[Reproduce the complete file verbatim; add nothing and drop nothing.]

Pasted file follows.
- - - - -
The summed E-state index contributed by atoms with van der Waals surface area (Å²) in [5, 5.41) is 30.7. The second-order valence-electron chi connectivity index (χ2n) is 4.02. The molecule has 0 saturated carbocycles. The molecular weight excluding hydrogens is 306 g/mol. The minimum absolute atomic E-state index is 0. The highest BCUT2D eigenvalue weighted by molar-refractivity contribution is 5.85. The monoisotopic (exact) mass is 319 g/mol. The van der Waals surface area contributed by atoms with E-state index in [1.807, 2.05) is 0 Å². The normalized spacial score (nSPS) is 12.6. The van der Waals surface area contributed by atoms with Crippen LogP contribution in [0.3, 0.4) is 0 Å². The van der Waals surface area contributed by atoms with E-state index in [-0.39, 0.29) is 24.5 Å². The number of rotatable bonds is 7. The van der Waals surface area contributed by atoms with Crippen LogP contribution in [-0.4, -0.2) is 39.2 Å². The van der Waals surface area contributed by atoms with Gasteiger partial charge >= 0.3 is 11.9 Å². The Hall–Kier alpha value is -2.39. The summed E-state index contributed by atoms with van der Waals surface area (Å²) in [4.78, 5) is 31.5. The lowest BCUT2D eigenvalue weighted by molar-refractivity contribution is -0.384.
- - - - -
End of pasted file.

The summed E-state index contributed by atoms with van der Waals surface area (Å²) in [5, 5.41) is 30.7. The second-order valence-electron chi connectivity index (χ2n) is 4.02. The molecule has 0 saturated carbocycles. The molecular weight excluding hydrogens is 306 g/mol. The minimum absolute atomic E-state index is 0. The highest BCUT2D eigenvalue weighted by molar-refractivity contribution is 5.85. The monoisotopic (exact) mass is 319 g/mol. The van der Waals surface area contributed by atoms with E-state index in [1.807, 2.05) is 0 Å². The normalized spacial score (nSPS) is 12.6. The van der Waals surface area contributed by atoms with Crippen LogP contribution in [0.3, 0.4) is 0 Å². The van der Waals surface area contributed by atoms with E-state index in [-0.39, 0.29) is 24.5 Å². The number of rotatable bonds is 7. The van der Waals surface area contributed by atoms with Crippen LogP contribution in [-0.4, -0.2) is 39.2 Å². The van der Waals surface area contributed by atoms with Gasteiger partial charge >= 0.3 is 11.9 Å². The Hall–Kier alpha value is -2.39. The summed E-state index contributed by atoms with van der Waals surface area (Å²) in [4.78, 5) is 31.5. The lowest BCUT2D eigenvalue weighted by molar-refractivity contribution is -0.384.